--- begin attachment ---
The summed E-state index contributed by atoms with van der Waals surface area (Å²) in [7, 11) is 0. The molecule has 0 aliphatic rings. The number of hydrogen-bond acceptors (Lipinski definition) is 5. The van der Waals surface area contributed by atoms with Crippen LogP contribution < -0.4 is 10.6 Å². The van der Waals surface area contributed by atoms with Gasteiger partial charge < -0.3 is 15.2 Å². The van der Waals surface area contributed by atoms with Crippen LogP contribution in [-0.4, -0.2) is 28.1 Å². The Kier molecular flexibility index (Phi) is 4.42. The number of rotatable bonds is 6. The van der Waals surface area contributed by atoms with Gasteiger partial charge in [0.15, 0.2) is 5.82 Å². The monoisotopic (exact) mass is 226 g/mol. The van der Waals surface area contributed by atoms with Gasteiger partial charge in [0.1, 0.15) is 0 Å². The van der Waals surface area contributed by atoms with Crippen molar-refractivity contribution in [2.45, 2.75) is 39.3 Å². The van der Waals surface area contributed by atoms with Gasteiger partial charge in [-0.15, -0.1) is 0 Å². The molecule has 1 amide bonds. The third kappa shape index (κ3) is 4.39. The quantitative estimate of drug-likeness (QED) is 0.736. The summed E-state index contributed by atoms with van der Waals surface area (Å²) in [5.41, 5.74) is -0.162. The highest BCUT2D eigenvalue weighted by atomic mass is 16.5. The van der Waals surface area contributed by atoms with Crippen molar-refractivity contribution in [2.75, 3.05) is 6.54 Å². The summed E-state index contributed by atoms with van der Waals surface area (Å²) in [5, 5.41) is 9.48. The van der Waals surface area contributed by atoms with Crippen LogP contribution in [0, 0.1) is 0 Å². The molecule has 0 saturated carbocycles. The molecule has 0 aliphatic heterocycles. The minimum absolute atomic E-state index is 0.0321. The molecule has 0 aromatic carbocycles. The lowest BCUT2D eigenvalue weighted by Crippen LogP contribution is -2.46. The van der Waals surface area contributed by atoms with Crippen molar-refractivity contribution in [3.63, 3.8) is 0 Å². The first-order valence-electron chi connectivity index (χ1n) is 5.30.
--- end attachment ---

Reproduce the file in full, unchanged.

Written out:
The summed E-state index contributed by atoms with van der Waals surface area (Å²) in [7, 11) is 0. The molecule has 0 aliphatic rings. The number of hydrogen-bond acceptors (Lipinski definition) is 5. The van der Waals surface area contributed by atoms with Crippen LogP contribution < -0.4 is 10.6 Å². The van der Waals surface area contributed by atoms with Gasteiger partial charge < -0.3 is 15.2 Å². The van der Waals surface area contributed by atoms with Crippen LogP contribution in [-0.4, -0.2) is 28.1 Å². The Kier molecular flexibility index (Phi) is 4.42. The number of rotatable bonds is 6. The van der Waals surface area contributed by atoms with Gasteiger partial charge in [0.15, 0.2) is 5.82 Å². The monoisotopic (exact) mass is 226 g/mol. The van der Waals surface area contributed by atoms with Gasteiger partial charge in [0.1, 0.15) is 0 Å². The van der Waals surface area contributed by atoms with Crippen molar-refractivity contribution in [2.45, 2.75) is 39.3 Å². The van der Waals surface area contributed by atoms with Gasteiger partial charge in [-0.15, -0.1) is 0 Å². The molecule has 1 amide bonds. The third kappa shape index (κ3) is 4.39. The quantitative estimate of drug-likeness (QED) is 0.736. The summed E-state index contributed by atoms with van der Waals surface area (Å²) in [5.41, 5.74) is -0.162. The highest BCUT2D eigenvalue weighted by atomic mass is 16.5. The van der Waals surface area contributed by atoms with Crippen molar-refractivity contribution in [2.75, 3.05) is 6.54 Å². The summed E-state index contributed by atoms with van der Waals surface area (Å²) in [5, 5.41) is 9.48. The van der Waals surface area contributed by atoms with Crippen LogP contribution in [0, 0.1) is 0 Å². The molecule has 0 saturated carbocycles. The molecule has 0 aliphatic heterocycles. The minimum absolute atomic E-state index is 0.0321. The molecule has 0 aromatic carbocycles. The lowest BCUT2D eigenvalue weighted by Crippen LogP contribution is -2.46. The van der Waals surface area contributed by atoms with Crippen molar-refractivity contribution in [3.63, 3.8) is 0 Å². The first-order valence-electron chi connectivity index (χ1n) is 5.30.